Fortunately before The News got cascadingly worse lately, I picked up some brand new baseball cards issued back in December. Brand new baseball cards in December? Who does that?

Topps, that's who. They can't really let a month go, buy without a new baseball card product for us to go oogly-googly over, can they?

I know I certainly can't, no way. Though with Series 1 purchases on my horizon quite likely to be quite limited, it has been nice to be working on my gonzo collections and sharing my google-oogle results with you.

So while I enjoy the last rays of sunshine today and you are settling in for a home-bound weekend with a snow-covered driveway and an Internet connection, let's see what I found in a 2018 Topps Holiday Box.

This guarantees One Hit Per Box, junkies! I confess, I kind of like that. Lottery Tickets are the ultimate low rent, past-Midnight-on-Christmas-Eve-after-liquor-sales last minute Christmas gift, aren't they? But this was a Christmas present for myself, purchased somewhere closer to Turkey Day than Santa Claus Day. Oops. But even early on, a 1/1 Gold Snowflake Shohei Ohtani Autograph card would certainly create a long month of Christmas cheer, now wouldn't it?

I Got: Dustin Pedroia Game-Used Relic. I guess it's a good thing Topps stockpiles those game-used jerseys well before a player sits out almost an entire year.

And we can't have baseball cards without parallels, can we? This set includes special "Metallic Snowflake" parallels, with embossed Snowflakes. I kind of like those, too.

I Got: Miguel Cabrera. Which was a good thing, as that was one partial point of this goofy exercise. I wanted a Miggy card with the Snowflakes on it, and I even got the good, special Limited Edition, hurry on down to the Big Box before they all run out, sometime next whenever version. There is still very good supplies of this stuff for sale, in case you missed out. Pro Tip: watch for the "Extra Value Now $5.98" stickers, coming soon, I expect.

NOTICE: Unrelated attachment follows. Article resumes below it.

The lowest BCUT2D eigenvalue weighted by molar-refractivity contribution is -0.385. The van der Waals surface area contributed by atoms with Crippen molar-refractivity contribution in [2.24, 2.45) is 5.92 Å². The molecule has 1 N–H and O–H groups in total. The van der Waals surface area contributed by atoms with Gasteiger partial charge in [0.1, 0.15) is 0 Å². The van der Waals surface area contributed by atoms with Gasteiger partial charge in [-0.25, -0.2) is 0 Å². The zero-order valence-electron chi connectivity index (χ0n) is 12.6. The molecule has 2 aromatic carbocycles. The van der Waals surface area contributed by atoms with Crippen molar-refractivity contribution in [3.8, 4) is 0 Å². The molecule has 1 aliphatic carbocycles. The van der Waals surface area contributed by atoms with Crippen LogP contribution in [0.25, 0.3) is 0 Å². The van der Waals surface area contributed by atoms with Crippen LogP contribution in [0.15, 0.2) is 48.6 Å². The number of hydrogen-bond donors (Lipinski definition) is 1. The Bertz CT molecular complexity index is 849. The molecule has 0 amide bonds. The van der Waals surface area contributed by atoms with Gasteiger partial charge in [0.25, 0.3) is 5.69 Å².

Though I didn't scan any of the glittery cards for you before they left for COMC today, and Miggy is now already locked away in the big box of Miggy cards I have, what I (naturally) really wanted was the base cards. And I didn't know which ones I would actually want until I saw them in hand.

So let's take a look, and for lack of any other way to organize these somewhat absurd baseball cards, let's go with my keeper selections in alphabetical order -
I would have guessed a Cuban would want to wear long sleeves on a chilly Opening Day game in Chicago. Abreu seems a little skeptical of this whole thing, but knows he has to run to first base whether the snow is falling or not, so he better get going.

And you thought these cards made no sense? Well, that really is a live action shot from a live action baseball game, played last April between my Detroit Tigers and the South Siders in Chicago. You would think the other stadium in Chicago would have the snow problems. 

Don't believe me? Here is an actually real live action shot from the game, kindly stolen from https://southsideshowdown.com/2018/04/07/white-sox-freezing-in-the-10th-with-a-9-7-loss-to-the-detroit-tigers/

Catcher Omar Nárvaez seems to like the snowflakes, or maybe is trying to touch one, dunno.

But Topps could hardly get so lucky with all of their source imagery for a 200 card checklist.
And would any team need an indoor stadium in April more than the one in Minnesota? Pay attention here people - Jose has his road grey Uniform on. No telling where the snowflakes are afalling, here. I just liked this one cuz of the way Jose's bad-ass shoes and his left foot leg kick seemed to pull the light fluffy snowflakes on off the surface of the Water Slide. That's how light fluffy snowflakes work in the 3D world, for all you readers in southern California. 

Meanwhile, isn't it always sunny in Philadelphia? Perhaps not for a night game -